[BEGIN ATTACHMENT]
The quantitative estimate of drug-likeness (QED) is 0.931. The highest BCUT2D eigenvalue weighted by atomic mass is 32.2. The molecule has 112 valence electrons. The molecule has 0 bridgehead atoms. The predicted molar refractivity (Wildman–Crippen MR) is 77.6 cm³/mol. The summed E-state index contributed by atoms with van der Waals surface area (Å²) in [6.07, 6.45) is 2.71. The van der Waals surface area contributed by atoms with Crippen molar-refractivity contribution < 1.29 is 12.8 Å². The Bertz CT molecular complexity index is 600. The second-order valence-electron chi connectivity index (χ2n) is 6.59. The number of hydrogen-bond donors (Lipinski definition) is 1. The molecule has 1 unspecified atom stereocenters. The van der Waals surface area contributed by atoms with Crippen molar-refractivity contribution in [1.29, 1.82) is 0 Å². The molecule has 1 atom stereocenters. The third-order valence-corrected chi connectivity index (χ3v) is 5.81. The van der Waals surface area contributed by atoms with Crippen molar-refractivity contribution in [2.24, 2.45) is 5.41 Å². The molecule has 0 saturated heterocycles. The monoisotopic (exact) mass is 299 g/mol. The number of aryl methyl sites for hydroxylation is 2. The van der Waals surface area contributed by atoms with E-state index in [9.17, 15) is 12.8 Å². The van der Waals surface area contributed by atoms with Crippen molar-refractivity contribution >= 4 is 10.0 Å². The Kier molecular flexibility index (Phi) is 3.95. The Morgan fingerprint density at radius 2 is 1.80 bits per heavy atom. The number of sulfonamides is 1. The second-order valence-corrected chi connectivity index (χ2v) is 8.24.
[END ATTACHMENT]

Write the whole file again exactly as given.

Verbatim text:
The quantitative estimate of drug-likeness (QED) is 0.931. The highest BCUT2D eigenvalue weighted by atomic mass is 32.2. The molecule has 112 valence electrons. The molecule has 0 bridgehead atoms. The predicted molar refractivity (Wildman–Crippen MR) is 77.6 cm³/mol. The summed E-state index contributed by atoms with van der Waals surface area (Å²) in [6.07, 6.45) is 2.71. The van der Waals surface area contributed by atoms with Crippen molar-refractivity contribution < 1.29 is 12.8 Å². The Bertz CT molecular complexity index is 600. The second-order valence-electron chi connectivity index (χ2n) is 6.59. The number of hydrogen-bond donors (Lipinski definition) is 1. The molecule has 1 unspecified atom stereocenters. The van der Waals surface area contributed by atoms with Crippen molar-refractivity contribution in [1.29, 1.82) is 0 Å². The molecule has 1 atom stereocenters. The third-order valence-corrected chi connectivity index (χ3v) is 5.81. The van der Waals surface area contributed by atoms with Crippen molar-refractivity contribution in [2.24, 2.45) is 5.41 Å². The molecule has 0 saturated heterocycles. The monoisotopic (exact) mass is 299 g/mol. The number of aryl methyl sites for hydroxylation is 2. The van der Waals surface area contributed by atoms with E-state index in [9.17, 15) is 12.8 Å². The van der Waals surface area contributed by atoms with Crippen molar-refractivity contribution >= 4 is 10.0 Å². The Kier molecular flexibility index (Phi) is 3.95. The Morgan fingerprint density at radius 2 is 1.80 bits per heavy atom. The number of sulfonamides is 1. The second-order valence-corrected chi connectivity index (χ2v) is 8.24.